Common Oxidizing Agents

Submitted by ChemPRIME Staff on Thu, 12/16/2010 - 14:27

A good reducing agentA chemical species that donates electrons in order to reduce another species. In the process the reducing agent is itself oxidized. must be able to donate electrons readily. This means that it must not have very much attraction for electrons. Among the elements, low electronegativity is characteristic of good reducing agents. Molecules and ions which contain relatively electropositive elements which have low oxidation numbers are also good reducing agents. Oxidizing agents, on the other hand, must be able to accept electrons readily. Highly electronegative elements can do this, as can molecules or ions which contain relatively electronegative elements and even some metals which have high oxidationThat part of a chemical reaction in which a reactant loses electrons; simultaneous reduction of a reactant must occur. numbers. Bear these general rules in mind as we examine examples of common oxidizing agents in the following paragraphs.

Oxidizing Agents

Halogens (group VllA elements)      All four elemental halogens, F2, Cl2, Br2, and I2, are able to accept electrons according to the half-equation

X2 + 2e → 2X      X = F, Cl, Br, I

As we might expect from the periodic variation of electronegativity, the oxidizing power of the halogens decreases in the order F2 > Cl2 > Br2 > I2. Fluorine is such a strong oxidizing agent that it can react with water:

2F2 + 6H2O → 4H3O+ + 4F + O2

Chlorine also reacts with water, but only in the presence of sunlight. Bromine is weaker, and iodine has only mild oxidizing power.

Oxygen      Oxygen gasA state of matter in which a substance occupies the full volume of its container and changes shape to match the shape of the container. In a gas the distance between particles is much greater than the diameters of the particles themselves; hence the distances between particles can change as necessary so that the matter uniformly occupies its container., which constitutes about 20 percent of the earth’s atmosphereA unit of pressure equal to 101.325 kPa or 760 mmHg; abbreviated atm. Also, the mixture of gases surrounding the earth., is another electronegative element which is a good oxidizing agent. It is very slightly weaker than chlorine, but considerably stronger than bromine. Because the atmosphere contains such a strong oxidant, few substances occur in reduced form at the earth’s surface. An oxidized form of silicon, SiO2, is one of the most plentiful constituents of the crust of the earth. Most metals, too, occur as oxides and must be reduced before they can be obtained in elemental form. When iron rusts, it forms the red-brown oxide Fe2O3xH2O, which always contains an indeterminate amount of water.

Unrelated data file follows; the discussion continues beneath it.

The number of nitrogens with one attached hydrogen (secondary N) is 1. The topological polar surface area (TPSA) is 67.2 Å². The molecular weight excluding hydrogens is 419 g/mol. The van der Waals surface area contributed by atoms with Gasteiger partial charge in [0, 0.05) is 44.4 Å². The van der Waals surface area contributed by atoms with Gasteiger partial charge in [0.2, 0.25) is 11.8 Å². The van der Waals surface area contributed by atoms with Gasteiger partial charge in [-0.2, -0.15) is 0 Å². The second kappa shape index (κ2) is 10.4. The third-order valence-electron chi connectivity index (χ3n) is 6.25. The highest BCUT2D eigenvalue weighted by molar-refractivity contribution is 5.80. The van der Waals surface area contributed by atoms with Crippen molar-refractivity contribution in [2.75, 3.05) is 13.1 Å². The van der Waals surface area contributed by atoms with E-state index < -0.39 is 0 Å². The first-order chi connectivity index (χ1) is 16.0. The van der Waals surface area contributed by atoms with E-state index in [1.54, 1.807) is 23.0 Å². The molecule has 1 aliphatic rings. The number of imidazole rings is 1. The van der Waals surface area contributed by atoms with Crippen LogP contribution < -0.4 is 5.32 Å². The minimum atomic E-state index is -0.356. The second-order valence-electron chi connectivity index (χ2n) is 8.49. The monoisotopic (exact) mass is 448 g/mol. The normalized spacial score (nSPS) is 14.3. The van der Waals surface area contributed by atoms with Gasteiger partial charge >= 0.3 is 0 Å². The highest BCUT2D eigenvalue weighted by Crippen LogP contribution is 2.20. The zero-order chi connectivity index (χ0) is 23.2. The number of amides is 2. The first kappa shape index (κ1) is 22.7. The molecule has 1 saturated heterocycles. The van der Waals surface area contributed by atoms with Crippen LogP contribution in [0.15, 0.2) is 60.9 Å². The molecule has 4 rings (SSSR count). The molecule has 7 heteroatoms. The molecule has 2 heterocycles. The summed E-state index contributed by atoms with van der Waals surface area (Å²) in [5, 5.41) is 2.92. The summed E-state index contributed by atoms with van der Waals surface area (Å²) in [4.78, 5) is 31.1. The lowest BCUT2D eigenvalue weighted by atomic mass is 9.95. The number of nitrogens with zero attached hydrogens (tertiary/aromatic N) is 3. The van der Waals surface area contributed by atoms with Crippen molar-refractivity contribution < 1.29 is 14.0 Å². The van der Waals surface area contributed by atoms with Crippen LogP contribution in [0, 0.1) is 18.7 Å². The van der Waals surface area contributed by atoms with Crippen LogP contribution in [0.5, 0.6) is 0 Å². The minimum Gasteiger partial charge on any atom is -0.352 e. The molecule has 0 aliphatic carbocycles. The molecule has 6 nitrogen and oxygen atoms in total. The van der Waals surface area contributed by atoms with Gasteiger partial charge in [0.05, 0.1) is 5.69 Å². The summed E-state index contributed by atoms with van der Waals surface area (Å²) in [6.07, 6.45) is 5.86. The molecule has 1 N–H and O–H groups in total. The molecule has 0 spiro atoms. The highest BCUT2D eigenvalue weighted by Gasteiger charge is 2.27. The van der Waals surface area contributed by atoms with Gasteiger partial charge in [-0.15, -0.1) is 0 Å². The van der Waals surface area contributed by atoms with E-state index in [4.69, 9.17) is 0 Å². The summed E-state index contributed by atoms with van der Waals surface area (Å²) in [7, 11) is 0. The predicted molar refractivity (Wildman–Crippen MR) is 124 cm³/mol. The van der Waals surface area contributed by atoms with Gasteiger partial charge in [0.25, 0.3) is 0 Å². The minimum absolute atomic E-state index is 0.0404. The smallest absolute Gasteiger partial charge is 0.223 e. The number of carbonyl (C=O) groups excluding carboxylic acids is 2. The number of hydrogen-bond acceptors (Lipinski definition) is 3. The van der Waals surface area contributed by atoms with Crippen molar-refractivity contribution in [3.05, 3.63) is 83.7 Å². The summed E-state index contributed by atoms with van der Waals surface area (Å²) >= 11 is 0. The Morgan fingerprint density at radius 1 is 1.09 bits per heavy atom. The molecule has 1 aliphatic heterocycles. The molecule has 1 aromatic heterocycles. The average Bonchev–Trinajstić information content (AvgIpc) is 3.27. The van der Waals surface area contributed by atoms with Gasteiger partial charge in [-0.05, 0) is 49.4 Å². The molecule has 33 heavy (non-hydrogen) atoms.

Oxyanions and oxyacids      In aqueous solution NO3, IO3, MnO4, Cr2O72–, and a number of other oxyanions serve as convenient, strong oxidizing agents. The structure of the last oxyanion mentioned above is shown in Fig. 1. The most strongly oxidizing oxyanions often contain an element in its highest possible oxidation stateA formally defined charge that an atom in a compound or ion would have if the compound or ion consisted entirely of monatomic ions. Based on a Lewis diagram, the charge that an atom would have if all electrons in bonds were assigned to the more electronegative atom or divided equally between atoms of the same electronegativity., that is, with an oxidation number equal to the periodic group number. For example, NO3 contains nitrogen in a +5 oxidation state, Cr2O72– contains chromium +6, and has manganese +7. The oxidizing power of the dichromate ion is employed in laboratory cleaning solution, a solution of Na2Cr2O7 in concentratedIncreased the concentration of a mixture or solution (verb). Having a large concentration (adjective). H2SO4. This readily oxidizes the organicRefers to the branch of chemistry that studies compounds containing carbon, usually in combination with hydrogen and other elements such as O, N, S, and P. Certain small ions and compounds containing carbon (such as carbonate ions and carbon dioxide) are not considered to be organic, but rather are classed as inorganic. compounds in grease to carbon dioxide. It is also highly corrosive, eats holes in clothing, and must be handled with care. Dark purple permanganate ion is another very common oxidizing agent. In basic solution it is reduced to solidA state of matter having a specific shape and volume and in which the particles do not readily change their relative positions. dark brown MnO2. In acidic solution, however, it forms almost colorless Mn2+(aq).

Figure 1 Space-filling ball-and-stick models of dichromate ion, Cr2O72–. Chromium atoms are gray and oxygen atoms are dark red.